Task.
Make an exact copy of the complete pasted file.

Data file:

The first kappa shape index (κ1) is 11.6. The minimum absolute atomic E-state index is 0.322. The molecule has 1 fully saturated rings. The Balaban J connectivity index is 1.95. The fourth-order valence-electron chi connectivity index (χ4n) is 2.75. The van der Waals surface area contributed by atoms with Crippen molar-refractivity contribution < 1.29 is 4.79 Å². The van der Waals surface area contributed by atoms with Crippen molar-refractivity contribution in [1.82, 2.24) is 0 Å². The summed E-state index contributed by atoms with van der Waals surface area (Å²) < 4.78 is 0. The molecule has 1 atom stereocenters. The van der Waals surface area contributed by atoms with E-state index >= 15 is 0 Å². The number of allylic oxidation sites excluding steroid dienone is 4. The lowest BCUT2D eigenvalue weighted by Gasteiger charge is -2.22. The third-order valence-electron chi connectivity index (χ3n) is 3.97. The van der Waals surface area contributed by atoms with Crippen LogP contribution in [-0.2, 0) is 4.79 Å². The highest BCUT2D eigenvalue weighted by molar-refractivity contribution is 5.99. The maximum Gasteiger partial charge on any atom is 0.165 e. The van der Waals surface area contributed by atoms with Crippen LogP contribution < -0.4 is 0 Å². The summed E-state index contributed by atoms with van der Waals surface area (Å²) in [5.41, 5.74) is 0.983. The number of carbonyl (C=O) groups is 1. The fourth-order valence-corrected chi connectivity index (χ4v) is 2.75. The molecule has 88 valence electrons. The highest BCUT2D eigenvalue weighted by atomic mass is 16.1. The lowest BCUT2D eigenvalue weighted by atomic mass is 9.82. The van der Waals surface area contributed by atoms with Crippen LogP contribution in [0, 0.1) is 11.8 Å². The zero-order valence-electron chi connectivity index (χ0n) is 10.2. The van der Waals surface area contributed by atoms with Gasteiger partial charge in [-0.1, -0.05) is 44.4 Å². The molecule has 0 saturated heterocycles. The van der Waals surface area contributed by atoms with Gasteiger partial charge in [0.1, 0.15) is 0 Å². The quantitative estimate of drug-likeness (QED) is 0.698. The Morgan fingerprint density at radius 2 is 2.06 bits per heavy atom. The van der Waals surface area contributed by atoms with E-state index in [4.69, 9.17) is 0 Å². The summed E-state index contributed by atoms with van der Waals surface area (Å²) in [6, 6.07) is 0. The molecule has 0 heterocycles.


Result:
The first kappa shape index (κ1) is 11.6. The minimum absolute atomic E-state index is 0.322. The molecule has 1 fully saturated rings. The Balaban J connectivity index is 1.95. The fourth-order valence-electron chi connectivity index (χ4n) is 2.75. The van der Waals surface area contributed by atoms with Crippen molar-refractivity contribution < 1.29 is 4.79 Å². The van der Waals surface area contributed by atoms with Crippen molar-refractivity contribution in [1.82, 2.24) is 0 Å². The summed E-state index contributed by atoms with van der Waals surface area (Å²) < 4.78 is 0. The molecule has 1 atom stereocenters. The van der Waals surface area contributed by atoms with E-state index >= 15 is 0 Å². The number of allylic oxidation sites excluding steroid dienone is 4. The lowest BCUT2D eigenvalue weighted by Gasteiger charge is -2.22. The third-order valence-electron chi connectivity index (χ3n) is 3.97. The van der Waals surface area contributed by atoms with Crippen LogP contribution in [-0.2, 0) is 4.79 Å². The highest BCUT2D eigenvalue weighted by molar-refractivity contribution is 5.99. The maximum Gasteiger partial charge on any atom is 0.165 e. The van der Waals surface area contributed by atoms with Crippen LogP contribution < -0.4 is 0 Å². The summed E-state index contributed by atoms with van der Waals surface area (Å²) in [5.41, 5.74) is 0.983. The number of carbonyl (C=O) groups is 1. The fourth-order valence-corrected chi connectivity index (χ4v) is 2.75. The molecule has 88 valence electrons. The highest BCUT2D eigenvalue weighted by atomic mass is 16.1. The lowest BCUT2D eigenvalue weighted by atomic mass is 9.82. The van der Waals surface area contributed by atoms with Crippen LogP contribution in [0, 0.1) is 11.8 Å². The zero-order valence-electron chi connectivity index (χ0n) is 10.2. The van der Waals surface area contributed by atoms with Gasteiger partial charge in [-0.1, -0.05) is 44.4 Å². The molecule has 0 saturated heterocycles. The van der Waals surface area contributed by atoms with Gasteiger partial charge in [0.1, 0.15) is 0 Å². The quantitative estimate of drug-likeness (QED) is 0.698. The Morgan fingerprint density at radius 2 is 2.06 bits per heavy atom. The van der Waals surface area contributed by atoms with E-state index in [4.69, 9.17) is 0 Å². The summed E-state index contributed by atoms with van der Waals surface area (Å²) in [6, 6.07) is 0. The molecule has 0 heterocycles.